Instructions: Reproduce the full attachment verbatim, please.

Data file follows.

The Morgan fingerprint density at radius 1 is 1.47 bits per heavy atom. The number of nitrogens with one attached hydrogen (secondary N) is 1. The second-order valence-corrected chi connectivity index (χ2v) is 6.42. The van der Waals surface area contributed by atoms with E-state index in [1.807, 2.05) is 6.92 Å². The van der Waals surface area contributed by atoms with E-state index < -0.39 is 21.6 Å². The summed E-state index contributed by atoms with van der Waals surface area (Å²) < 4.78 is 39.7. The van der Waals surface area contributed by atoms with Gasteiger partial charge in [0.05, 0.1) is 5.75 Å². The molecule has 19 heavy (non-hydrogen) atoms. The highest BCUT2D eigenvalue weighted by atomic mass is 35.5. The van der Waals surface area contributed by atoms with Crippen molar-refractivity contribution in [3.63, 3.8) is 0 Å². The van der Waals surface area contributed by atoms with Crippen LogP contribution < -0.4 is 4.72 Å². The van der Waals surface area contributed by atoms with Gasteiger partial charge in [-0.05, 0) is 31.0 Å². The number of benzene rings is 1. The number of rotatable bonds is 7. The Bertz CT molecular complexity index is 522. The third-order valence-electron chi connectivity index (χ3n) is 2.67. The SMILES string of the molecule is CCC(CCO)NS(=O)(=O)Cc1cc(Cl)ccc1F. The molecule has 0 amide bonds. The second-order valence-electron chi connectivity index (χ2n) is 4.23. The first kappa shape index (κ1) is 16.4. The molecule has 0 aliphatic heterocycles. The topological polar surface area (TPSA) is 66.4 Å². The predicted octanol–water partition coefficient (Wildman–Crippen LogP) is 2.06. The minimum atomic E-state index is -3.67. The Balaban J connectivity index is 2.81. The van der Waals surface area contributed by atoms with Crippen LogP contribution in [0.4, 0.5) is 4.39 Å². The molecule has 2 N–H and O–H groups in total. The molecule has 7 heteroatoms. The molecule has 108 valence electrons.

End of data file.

The Morgan fingerprint density at radius 1 is 1.47 bits per heavy atom. The number of nitrogens with one attached hydrogen (secondary N) is 1. The second-order valence-corrected chi connectivity index (χ2v) is 6.42. The van der Waals surface area contributed by atoms with E-state index in [1.807, 2.05) is 6.92 Å². The van der Waals surface area contributed by atoms with E-state index < -0.39 is 21.6 Å². The summed E-state index contributed by atoms with van der Waals surface area (Å²) < 4.78 is 39.7. The van der Waals surface area contributed by atoms with Gasteiger partial charge in [0.05, 0.1) is 5.75 Å². The molecule has 19 heavy (non-hydrogen) atoms. The highest BCUT2D eigenvalue weighted by atomic mass is 35.5. The van der Waals surface area contributed by atoms with Crippen molar-refractivity contribution in [3.63, 3.8) is 0 Å². The van der Waals surface area contributed by atoms with Crippen LogP contribution < -0.4 is 4.72 Å². The van der Waals surface area contributed by atoms with Gasteiger partial charge in [-0.05, 0) is 31.0 Å². The number of benzene rings is 1. The number of rotatable bonds is 7. The Bertz CT molecular complexity index is 522. The third-order valence-electron chi connectivity index (χ3n) is 2.67. The SMILES string of the molecule is CCC(CCO)NS(=O)(=O)Cc1cc(Cl)ccc1F. The molecule has 0 amide bonds. The second-order valence-electron chi connectivity index (χ2n) is 4.23. The first kappa shape index (κ1) is 16.4. The molecule has 0 aliphatic heterocycles. The topological polar surface area (TPSA) is 66.4 Å². The predicted octanol–water partition coefficient (Wildman–Crippen LogP) is 2.06. The minimum atomic E-state index is -3.67. The Balaban J connectivity index is 2.81. The van der Waals surface area contributed by atoms with Crippen LogP contribution in [0.4, 0.5) is 4.39 Å². The molecule has 2 N–H and O–H groups in total. The molecule has 7 heteroatoms. The molecule has 108 valence electrons.